Even with that good training under his belt, he never thought he’d break 4:07.
“I was actually more focused on the outdoor season and trying to break 4 outdoors,” he said. “My ultimate goal was to win the Golden West Meet and run in the Olympic Trials.
“But when the (Meet of Champions) gun went off, I figured, ‘what the hell, go for it.’
“As I heard the early splits (61 at the quarter, 2:02 at the half), I said this is way too fast. I actually thought I would die. But to be honest, I just said ‘what the hell, let’s see how far you can take it.’
“I kind of stiffened up in the last 220, I wasn’t tired as much as I was alone and just couldn’t go any faster alone. I guess I hit the wall.
“When I heard it was a new record, I remember hugging Mr. Poquette and doing a victory lap of some sort.”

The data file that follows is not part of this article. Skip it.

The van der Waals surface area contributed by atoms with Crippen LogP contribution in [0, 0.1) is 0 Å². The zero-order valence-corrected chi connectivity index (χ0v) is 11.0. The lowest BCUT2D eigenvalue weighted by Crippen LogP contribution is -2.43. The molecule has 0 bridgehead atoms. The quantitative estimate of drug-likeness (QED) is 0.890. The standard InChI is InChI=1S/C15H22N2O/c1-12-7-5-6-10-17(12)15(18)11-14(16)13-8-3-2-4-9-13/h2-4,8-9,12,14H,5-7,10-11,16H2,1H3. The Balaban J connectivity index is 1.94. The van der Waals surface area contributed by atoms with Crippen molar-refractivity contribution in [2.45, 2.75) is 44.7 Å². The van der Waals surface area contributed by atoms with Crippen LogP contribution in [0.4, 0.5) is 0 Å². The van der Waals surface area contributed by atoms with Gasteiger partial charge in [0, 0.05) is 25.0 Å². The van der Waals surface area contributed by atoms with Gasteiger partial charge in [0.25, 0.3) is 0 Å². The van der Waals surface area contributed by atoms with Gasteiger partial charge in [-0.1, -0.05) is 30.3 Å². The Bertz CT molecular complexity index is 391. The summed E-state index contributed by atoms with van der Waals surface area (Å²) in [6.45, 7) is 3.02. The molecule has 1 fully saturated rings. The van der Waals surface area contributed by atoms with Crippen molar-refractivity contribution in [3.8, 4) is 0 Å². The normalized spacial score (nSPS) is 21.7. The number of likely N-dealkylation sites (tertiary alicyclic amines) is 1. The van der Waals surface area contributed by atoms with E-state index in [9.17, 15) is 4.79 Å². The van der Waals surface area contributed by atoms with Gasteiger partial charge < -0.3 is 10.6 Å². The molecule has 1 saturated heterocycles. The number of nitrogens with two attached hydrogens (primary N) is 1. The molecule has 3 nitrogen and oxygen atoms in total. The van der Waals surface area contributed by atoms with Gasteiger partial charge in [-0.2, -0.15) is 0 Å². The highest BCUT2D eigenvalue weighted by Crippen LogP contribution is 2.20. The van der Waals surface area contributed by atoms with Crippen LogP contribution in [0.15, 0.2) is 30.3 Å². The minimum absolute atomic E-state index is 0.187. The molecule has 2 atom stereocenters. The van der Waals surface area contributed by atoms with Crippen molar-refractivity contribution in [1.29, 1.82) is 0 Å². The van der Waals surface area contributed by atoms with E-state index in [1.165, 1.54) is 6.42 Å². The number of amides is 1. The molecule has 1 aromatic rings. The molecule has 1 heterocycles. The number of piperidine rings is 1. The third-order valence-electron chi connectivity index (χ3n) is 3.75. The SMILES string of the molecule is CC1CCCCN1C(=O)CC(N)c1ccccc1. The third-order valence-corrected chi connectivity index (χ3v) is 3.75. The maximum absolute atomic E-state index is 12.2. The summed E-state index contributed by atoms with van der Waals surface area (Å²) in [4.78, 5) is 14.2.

Cartier went on to the University of Florida and excelled as a Gator, medaling in the NCAAs and earning All-American status. Among his most memorable collegiate runs were a 4:04.9/8:48 one-mile/two-mile double indoors, a 13:48 three-mile time trial, and a sub 30:15 six-mile road race.
Gainesville, Fla. was a major center of American distance running at the time and Cartier got to share workouts with the likes of Shorter, Marty Liquori, Byron Dyce (Olympians all) along with Juris Luzins, Barry Brown and other notables of the day.
But a bout of mononucleosis, early in his college career, and assorted injuries took their toll.
“I had some very good moments as a Gator, and some very bad moments,” he remembers. “But I wouldn’t have changed anything and I learned a lot, got to travel, and earned a pretty good degree. I also got to meet some wonderful people along the way. And some of those friendships have lasted a lifetime.”
These days, Cartier keeps very busy “doing a lot of writing, doing a lot of blogs, and learning to play the guitar.” He regularly promotes music events such as open-mic “Beatles Jams” at New Jersey establishments.